The State of Maryland will award an additional $806,000 in compensation to Bernard Webster, a man who spent nearly 20 years in prison for a 1982 rape he did not commit. Mr. Webster became eligible for the award under the Walter Lomax Act, a law passed last year following years of advocacy. Brown, Goldstein & Levy attorney Neel Lalchandani, who has taken on several high-impact wrongful imprisonment cases, represented Mr. Webster. The Maryland Daily Record covered this case and Mr. Webster’s additional compensation in a story published last week.
Following DNA testing in 2002, Mr. Webster became the first person exonerated under Maryland’s post-conviction DNA law. His initial compensation from the State totaled $900,000 in 2003. However, under the Walter Lomax Act, Mr. Webster became eligible for an additional award to bring the total compensation up to $1.7 million. The award also includes benefits like education opportunities, job training, and healthcare.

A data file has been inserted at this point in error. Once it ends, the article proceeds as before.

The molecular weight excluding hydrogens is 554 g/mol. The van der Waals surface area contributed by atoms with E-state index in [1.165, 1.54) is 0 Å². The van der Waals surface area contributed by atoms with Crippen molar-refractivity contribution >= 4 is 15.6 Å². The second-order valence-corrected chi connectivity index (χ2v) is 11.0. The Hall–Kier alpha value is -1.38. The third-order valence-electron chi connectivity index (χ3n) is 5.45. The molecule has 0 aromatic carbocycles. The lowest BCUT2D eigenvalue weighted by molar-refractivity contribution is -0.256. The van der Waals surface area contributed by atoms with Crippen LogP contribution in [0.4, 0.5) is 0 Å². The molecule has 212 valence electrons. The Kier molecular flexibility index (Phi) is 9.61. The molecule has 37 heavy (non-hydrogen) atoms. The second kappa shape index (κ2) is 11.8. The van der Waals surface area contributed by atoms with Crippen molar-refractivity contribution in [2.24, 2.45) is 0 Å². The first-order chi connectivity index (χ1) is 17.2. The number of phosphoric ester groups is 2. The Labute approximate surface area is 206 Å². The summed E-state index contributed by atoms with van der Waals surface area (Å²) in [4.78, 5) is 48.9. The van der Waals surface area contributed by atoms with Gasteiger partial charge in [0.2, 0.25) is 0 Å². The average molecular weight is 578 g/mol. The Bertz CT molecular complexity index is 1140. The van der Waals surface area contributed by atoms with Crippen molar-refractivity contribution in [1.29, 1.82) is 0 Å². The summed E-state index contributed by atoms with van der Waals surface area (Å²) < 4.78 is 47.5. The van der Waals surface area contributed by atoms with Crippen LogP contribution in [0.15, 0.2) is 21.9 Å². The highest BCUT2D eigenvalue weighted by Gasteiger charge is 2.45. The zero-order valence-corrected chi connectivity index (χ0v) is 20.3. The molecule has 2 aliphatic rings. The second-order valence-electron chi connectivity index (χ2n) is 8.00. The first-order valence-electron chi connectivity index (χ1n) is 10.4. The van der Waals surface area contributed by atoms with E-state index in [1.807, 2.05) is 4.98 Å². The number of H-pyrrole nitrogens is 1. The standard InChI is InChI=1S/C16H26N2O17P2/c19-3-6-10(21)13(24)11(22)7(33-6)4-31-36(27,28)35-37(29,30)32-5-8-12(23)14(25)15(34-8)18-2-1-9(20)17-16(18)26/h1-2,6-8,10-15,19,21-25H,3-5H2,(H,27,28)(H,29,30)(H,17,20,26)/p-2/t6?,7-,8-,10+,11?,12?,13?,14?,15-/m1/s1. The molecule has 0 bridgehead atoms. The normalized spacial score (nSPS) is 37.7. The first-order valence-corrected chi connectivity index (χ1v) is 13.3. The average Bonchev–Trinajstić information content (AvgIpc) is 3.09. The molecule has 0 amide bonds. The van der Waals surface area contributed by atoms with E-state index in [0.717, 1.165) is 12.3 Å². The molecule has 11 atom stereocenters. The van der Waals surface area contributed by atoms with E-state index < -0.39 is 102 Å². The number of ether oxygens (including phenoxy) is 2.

Neel told The Daily Record that the additional money and benefits will allow Mr. Webster to enter a new stage of his life.
“It’s hard, when you miss out on two decades of the prime of your life, to build a meaningful career and to have the stability and the savings and the skill set to move into retirement comfortably,” Neel said in a quote to The Daily Record. “Mr. Webster will be able to use this money to have transportation and to have a place of his own and to really, hopefully, experience some peace and stability.”